Election Thoughts: 7th June

Ever since I heard about the snap election, I had been wanting to write something. The time has flown by and now I find myself just days before the election, still struggling to find the right words to urge people to vote for Labour. Since there there have been terrorist attacks in London and Manchester that have left me shaken up. There’s something about being away from friends and family that leaves me with an overwhelming desire for connection, yet it cannot be satisfied with such distance. Today I have been trying to carry on as normal, but unable to do so, feeling strange and emotional, breaking into tears a couple of times, unable to sleep at night. Perhaps this seems extreme, but I’ve always been an emotional person. This was one of the things I wanted to try to do today, so in writing I will try to heal and strengthen and focus my thoughts on positive change.

Nevertheless, this is so much connected with London being my home, where my friends and family are, feeling they are in danger. Just days ago in Kabul there was an attack with over 90 people killed, and as I type this I have found that suicide bombers have killed seven in yet another attack there. Overall, ‘Muslims suffered between 82 and 97 per cent of fatalities over the past five years.’ So, one of my fears, along with incidents like this happening in my hometown, is that people will use these events as leverage to spread hate and divide communities, which serves to exacerbate all kinds of violent extremism, whether in connection to Daesch, or right-wing racists.

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I believe that the Conservative Party will divide the country more, putting its citizens safety at risk. Reading through its manifesto and hearing Teresa May speak, it is hard to read between the lines. In her statement, May said there has been ‘far too much tolerance of extremism in our country’, which is a confusing thing to say, and seems to contradict much of the rest of her speech. I don’t understand the ways in which anyone has tolerated extremism, and it begs the question of what the definition of extremism is.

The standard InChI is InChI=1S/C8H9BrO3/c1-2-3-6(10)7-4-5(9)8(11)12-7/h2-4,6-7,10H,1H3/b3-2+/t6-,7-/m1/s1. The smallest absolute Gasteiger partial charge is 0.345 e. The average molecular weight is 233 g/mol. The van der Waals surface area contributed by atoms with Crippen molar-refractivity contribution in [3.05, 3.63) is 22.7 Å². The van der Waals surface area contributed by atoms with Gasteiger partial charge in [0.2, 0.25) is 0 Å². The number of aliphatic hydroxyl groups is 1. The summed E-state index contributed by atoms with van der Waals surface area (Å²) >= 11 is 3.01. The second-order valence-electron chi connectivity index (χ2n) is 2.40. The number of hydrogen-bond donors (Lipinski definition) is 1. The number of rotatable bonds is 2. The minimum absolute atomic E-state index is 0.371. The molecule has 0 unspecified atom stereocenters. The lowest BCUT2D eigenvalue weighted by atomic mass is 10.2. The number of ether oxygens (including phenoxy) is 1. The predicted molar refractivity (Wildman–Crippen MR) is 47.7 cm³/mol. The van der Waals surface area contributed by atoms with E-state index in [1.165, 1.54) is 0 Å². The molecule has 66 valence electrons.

I wanted to write a post where I tried to bridge the gap between potential Conservative voters and myself, but what I struggle with is when people have clearly different values. Those I have spoken to for their reasons in voting Conservative has come down to money. People with good jobs and nice homes, worried about getting taxed too much, or not getting enough inheritance from their wealthy relatives. And frankly, I find it hard to bridge that gap because it disgusts me that people would put their individualistic desires above those for the common good. But perhaps these people don’t understand how damaging the Conservative Party policies can be. At times it seems like people don’t want to know, that they would quite happily bury their head in the sand. I’m not perfect myself, but the least you can do is try to extend your care to others beyond your own life.